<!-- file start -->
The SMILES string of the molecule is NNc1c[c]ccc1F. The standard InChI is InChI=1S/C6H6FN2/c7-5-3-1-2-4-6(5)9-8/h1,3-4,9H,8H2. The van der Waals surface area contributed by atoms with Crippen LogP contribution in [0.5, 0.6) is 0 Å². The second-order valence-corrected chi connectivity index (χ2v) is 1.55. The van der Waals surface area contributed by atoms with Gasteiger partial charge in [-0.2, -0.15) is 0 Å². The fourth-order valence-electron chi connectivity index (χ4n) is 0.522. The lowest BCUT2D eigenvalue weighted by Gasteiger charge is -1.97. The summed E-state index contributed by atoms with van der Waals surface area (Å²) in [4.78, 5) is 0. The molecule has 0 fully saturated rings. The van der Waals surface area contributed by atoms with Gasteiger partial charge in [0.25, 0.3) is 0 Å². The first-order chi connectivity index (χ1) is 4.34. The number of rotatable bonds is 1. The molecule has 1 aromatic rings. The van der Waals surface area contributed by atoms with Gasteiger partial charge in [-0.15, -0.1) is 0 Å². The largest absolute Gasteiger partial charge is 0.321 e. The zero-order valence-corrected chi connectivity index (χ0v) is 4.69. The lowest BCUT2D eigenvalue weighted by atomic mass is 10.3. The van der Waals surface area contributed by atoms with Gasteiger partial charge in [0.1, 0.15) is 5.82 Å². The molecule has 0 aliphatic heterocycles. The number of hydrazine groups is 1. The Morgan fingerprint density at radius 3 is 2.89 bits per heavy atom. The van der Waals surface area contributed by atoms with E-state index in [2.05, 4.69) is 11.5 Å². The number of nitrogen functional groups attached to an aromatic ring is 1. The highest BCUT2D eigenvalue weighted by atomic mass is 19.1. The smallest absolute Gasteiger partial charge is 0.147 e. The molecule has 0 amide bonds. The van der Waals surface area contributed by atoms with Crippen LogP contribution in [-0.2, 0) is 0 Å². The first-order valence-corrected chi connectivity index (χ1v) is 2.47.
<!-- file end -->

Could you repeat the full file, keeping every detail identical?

The SMILES string of the molecule is NNc1c[c]ccc1F. The standard InChI is InChI=1S/C6H6FN2/c7-5-3-1-2-4-6(5)9-8/h1,3-4,9H,8H2. The van der Waals surface area contributed by atoms with Crippen LogP contribution in [0.5, 0.6) is 0 Å². The second-order valence-corrected chi connectivity index (χ2v) is 1.55. The van der Waals surface area contributed by atoms with Gasteiger partial charge in [-0.2, -0.15) is 0 Å². The fourth-order valence-electron chi connectivity index (χ4n) is 0.522. The lowest BCUT2D eigenvalue weighted by Gasteiger charge is -1.97. The summed E-state index contributed by atoms with van der Waals surface area (Å²) in [4.78, 5) is 0. The molecule has 0 fully saturated rings. The van der Waals surface area contributed by atoms with Gasteiger partial charge in [0.25, 0.3) is 0 Å². The first-order chi connectivity index (χ1) is 4.34. The number of rotatable bonds is 1. The molecule has 1 aromatic rings. The van der Waals surface area contributed by atoms with Gasteiger partial charge in [-0.15, -0.1) is 0 Å². The largest absolute Gasteiger partial charge is 0.321 e. The zero-order valence-corrected chi connectivity index (χ0v) is 4.69. The lowest BCUT2D eigenvalue weighted by atomic mass is 10.3. The van der Waals surface area contributed by atoms with Gasteiger partial charge in [0.1, 0.15) is 5.82 Å². The molecule has 0 aliphatic heterocycles. The number of hydrazine groups is 1. The Morgan fingerprint density at radius 3 is 2.89 bits per heavy atom. The van der Waals surface area contributed by atoms with E-state index in [2.05, 4.69) is 11.5 Å². The number of nitrogen functional groups attached to an aromatic ring is 1. The highest BCUT2D eigenvalue weighted by atomic mass is 19.1. The smallest absolute Gasteiger partial charge is 0.147 e. The molecule has 0 amide bonds. The van der Waals surface area contributed by atoms with Crippen LogP contribution in [-0.2, 0) is 0 Å². The first-order valence-corrected chi connectivity index (χ1v) is 2.47.